Investigating the Issues That Affect You Most

Alderman Wants Banks to Pay Transfer Tax on Foreclosures

Ald. Roberto Maldonado sees proposal as leveling the playing field between banks, consumers

By Lisa Parker
|  Thursday, Jul 22, 2010  |  Updated 8:04 PM CDT
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<a title=Chicago Alderman Roberto Maldonado has proposed a referendum that will require banks to pay property transfer taxes just like the rest of us. " />

Chicago Alderman Roberto Maldonado has proposed a referendum that will require banks to pay property transfer taxes just like the rest of us.

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For consumers who buy or sell a home in Illinois, there is no way around it:  they will pay taxes to transfer the title of a home from seller to buyer.  But for banks, the situation is different.

Banks and other mortgagees or secured creditors that foreclose on a home don't pay a tax connected to the transfer of the title in question.  And at least one Chicago alderman says it's time to change that exemption.

"Banks are the only entity in the state of Illinois that are completely exempted from having to pay transfer tax," said Ald. Roberto Maldonado (26th).  "You and I have to pay a transfer tax when we acquire a title or when we sell a title to a property. I think banks should also do the same."

Maldonado is referring to a long-standing exemption that applies to the banks and other entitles that foreclose on loans in default.

He recently proposed to the city's Finance Committee a resolution that would give voters a chance to change the exemption and make banks pay for transfer taxes on foreclosures.

"I hope by imposing this transfer tax banks will be more deliberate and more conscientious and more apt to negotiate with owners of those homes and be able to work out a loan modification for those homeowners," Maldonado said.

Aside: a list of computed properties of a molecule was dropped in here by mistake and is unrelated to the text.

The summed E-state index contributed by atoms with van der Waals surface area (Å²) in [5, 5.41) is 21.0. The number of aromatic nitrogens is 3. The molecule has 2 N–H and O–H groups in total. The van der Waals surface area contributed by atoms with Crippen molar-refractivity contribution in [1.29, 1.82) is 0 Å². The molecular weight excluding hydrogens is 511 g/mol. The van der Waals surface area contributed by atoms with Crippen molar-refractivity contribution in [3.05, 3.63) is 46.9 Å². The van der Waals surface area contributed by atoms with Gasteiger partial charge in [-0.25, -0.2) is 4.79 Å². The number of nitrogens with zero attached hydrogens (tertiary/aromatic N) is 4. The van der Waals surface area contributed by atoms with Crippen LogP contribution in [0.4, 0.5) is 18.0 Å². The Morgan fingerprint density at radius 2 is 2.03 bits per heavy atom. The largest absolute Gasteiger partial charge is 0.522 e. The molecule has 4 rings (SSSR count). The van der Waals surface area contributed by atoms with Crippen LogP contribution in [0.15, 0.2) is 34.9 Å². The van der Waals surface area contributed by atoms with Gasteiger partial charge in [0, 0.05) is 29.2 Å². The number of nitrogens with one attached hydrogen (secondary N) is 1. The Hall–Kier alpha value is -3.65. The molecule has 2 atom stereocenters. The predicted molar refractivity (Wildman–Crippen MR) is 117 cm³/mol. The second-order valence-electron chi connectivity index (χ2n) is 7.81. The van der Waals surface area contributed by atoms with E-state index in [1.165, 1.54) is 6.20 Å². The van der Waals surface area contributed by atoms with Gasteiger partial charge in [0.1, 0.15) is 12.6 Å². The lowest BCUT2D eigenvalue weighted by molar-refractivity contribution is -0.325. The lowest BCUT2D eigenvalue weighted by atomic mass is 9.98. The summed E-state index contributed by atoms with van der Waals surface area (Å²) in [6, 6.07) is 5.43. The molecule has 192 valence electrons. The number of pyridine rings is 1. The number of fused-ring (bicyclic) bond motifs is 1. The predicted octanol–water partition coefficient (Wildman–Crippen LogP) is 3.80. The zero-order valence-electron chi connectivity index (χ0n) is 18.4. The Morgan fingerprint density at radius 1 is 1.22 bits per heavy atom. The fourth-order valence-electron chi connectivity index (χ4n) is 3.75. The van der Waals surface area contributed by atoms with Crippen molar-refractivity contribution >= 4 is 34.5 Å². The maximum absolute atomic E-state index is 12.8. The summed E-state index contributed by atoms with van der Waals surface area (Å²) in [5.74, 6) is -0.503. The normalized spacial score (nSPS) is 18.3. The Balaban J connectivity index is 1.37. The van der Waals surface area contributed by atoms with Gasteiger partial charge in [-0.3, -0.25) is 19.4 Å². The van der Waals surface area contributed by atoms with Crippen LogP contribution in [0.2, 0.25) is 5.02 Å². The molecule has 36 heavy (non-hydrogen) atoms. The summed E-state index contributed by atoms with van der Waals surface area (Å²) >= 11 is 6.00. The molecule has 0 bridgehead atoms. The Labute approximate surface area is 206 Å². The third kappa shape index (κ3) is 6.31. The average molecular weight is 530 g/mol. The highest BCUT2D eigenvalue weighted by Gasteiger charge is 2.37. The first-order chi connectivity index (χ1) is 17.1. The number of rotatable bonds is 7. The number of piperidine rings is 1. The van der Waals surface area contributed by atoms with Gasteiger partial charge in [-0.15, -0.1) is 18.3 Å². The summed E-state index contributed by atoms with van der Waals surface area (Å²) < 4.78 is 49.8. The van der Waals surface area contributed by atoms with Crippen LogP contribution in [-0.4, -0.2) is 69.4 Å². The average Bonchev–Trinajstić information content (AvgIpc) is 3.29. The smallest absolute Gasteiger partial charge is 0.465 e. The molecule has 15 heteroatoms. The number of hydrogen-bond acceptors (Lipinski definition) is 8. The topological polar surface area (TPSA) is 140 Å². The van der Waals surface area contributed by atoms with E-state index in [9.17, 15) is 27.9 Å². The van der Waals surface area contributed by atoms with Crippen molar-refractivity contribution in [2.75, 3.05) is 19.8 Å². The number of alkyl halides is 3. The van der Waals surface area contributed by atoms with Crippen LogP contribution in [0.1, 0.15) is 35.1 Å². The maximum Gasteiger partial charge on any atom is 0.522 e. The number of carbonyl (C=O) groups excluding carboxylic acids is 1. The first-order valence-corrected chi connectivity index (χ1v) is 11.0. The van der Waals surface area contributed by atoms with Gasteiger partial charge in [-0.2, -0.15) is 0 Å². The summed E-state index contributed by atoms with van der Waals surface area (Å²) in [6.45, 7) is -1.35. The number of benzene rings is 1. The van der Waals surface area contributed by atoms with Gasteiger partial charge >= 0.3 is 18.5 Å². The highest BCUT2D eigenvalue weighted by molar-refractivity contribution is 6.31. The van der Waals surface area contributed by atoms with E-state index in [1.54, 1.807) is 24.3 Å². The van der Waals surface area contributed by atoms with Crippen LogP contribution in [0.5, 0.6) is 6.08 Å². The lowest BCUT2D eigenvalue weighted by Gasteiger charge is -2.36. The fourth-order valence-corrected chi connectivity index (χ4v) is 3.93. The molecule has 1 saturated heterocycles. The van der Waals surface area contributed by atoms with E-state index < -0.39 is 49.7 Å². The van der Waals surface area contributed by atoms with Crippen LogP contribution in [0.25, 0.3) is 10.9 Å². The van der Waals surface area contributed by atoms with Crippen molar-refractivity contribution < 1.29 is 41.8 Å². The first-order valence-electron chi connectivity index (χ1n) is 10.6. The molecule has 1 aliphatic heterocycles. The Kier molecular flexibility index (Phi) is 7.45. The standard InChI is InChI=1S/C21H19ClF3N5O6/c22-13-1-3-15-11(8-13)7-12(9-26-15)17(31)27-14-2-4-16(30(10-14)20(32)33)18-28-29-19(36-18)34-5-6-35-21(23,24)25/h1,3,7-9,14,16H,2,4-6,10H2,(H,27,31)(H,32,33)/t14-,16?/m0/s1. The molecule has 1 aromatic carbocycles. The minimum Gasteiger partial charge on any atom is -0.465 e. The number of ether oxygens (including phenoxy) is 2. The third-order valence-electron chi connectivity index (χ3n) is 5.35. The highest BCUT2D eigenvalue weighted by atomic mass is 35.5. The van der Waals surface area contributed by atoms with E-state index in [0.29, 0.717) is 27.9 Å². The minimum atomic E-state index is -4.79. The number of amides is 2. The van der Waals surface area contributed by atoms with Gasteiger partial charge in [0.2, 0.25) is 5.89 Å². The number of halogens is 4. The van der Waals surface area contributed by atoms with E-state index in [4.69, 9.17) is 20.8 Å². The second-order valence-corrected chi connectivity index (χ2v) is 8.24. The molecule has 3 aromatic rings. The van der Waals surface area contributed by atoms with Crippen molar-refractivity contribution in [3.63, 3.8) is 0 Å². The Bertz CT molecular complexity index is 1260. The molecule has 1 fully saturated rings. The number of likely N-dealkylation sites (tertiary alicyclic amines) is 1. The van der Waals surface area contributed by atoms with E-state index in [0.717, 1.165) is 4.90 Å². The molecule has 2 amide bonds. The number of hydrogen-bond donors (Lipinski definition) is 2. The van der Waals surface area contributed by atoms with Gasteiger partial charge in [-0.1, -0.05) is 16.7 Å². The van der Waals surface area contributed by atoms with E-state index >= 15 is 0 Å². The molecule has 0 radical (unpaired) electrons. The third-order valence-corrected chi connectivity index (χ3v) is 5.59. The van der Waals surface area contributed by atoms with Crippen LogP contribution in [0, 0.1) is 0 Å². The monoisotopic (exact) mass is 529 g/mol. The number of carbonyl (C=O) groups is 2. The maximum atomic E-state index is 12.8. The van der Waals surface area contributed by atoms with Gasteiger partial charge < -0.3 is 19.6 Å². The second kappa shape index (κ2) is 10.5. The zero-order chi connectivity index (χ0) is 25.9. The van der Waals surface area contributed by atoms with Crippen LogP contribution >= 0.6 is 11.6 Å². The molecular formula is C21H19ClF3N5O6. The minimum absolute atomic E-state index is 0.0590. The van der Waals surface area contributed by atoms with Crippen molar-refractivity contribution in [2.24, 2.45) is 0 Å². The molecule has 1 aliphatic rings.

But the policy director for the Chicago Association of Realtors sees it differently, and says the proposal is "anti-consumer."

"It's the wrong tax at the wrong time for the wrong people," said Brian Bernardoni. "Banks, while a fair target in many people's minds, aren't going to pay the penalty in this case.  Consumers will."

Bernardoni said he foresees a trickle-down effect that could hurt the Chicago real estate market as a whole if this referendum, which would go to voters next fall, should pass.

"What will happen is when banks are taking a look at Chicago loans or transactions, they're gonna take a pause,"  Bernardoni explained.  "You may see a higher rate.  You may see more stringent loan loan qualifications to get into a home mainly because they don't want to pay the penalty."

But Maldonado said it is time to level the playing field between consumers and the banks.

"If they want to foreclose, let them do it, but let them pay the transfer tax. Everyone else pays it so it can help the city to deal with the unwanted problems that a foreclosed property brings to a community," the alderman said.

The illinois Bankers Association declined to comment. Maldonado's resolution, which next goes before the full City Council.  If passed, it would go before voters this coming  fall. 

Target 5: Investigating the Issues That Affect You Most 

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